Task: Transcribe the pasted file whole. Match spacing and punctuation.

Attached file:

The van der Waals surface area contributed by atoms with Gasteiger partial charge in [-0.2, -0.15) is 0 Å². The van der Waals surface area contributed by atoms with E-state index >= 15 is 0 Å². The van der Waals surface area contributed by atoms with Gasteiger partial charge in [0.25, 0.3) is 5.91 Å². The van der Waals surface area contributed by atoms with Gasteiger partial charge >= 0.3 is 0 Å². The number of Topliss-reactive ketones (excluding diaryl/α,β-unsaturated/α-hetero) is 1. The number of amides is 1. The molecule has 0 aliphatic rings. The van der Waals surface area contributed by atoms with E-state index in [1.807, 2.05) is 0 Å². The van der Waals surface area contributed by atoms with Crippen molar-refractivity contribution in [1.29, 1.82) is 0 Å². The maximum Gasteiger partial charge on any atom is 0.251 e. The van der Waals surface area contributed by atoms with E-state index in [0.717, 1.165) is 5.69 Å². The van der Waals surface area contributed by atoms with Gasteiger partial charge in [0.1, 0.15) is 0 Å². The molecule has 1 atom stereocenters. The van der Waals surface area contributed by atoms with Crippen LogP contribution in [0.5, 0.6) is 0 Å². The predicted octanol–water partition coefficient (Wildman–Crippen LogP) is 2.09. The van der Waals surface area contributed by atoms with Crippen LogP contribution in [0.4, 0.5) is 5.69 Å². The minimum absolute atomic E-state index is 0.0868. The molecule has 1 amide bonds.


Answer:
The van der Waals surface area contributed by atoms with Gasteiger partial charge in [-0.2, -0.15) is 0 Å². The van der Waals surface area contributed by atoms with E-state index >= 15 is 0 Å². The van der Waals surface area contributed by atoms with Gasteiger partial charge in [0.25, 0.3) is 5.91 Å². The van der Waals surface area contributed by atoms with Gasteiger partial charge >= 0.3 is 0 Å². The number of Topliss-reactive ketones (excluding diaryl/α,β-unsaturated/α-hetero) is 1. The number of amides is 1. The molecule has 0 aliphatic rings. The van der Waals surface area contributed by atoms with E-state index in [1.807, 2.05) is 0 Å². The van der Waals surface area contributed by atoms with Crippen molar-refractivity contribution in [1.29, 1.82) is 0 Å². The maximum Gasteiger partial charge on any atom is 0.251 e. The van der Waals surface area contributed by atoms with E-state index in [0.717, 1.165) is 5.69 Å². The van der Waals surface area contributed by atoms with Gasteiger partial charge in [0.1, 0.15) is 0 Å². The molecule has 1 atom stereocenters. The van der Waals surface area contributed by atoms with Crippen LogP contribution in [0.5, 0.6) is 0 Å². The predicted octanol–water partition coefficient (Wildman–Crippen LogP) is 2.09. The van der Waals surface area contributed by atoms with Crippen LogP contribution in [0.4, 0.5) is 5.69 Å². The minimum absolute atomic E-state index is 0.0868. The molecule has 1 amide bonds.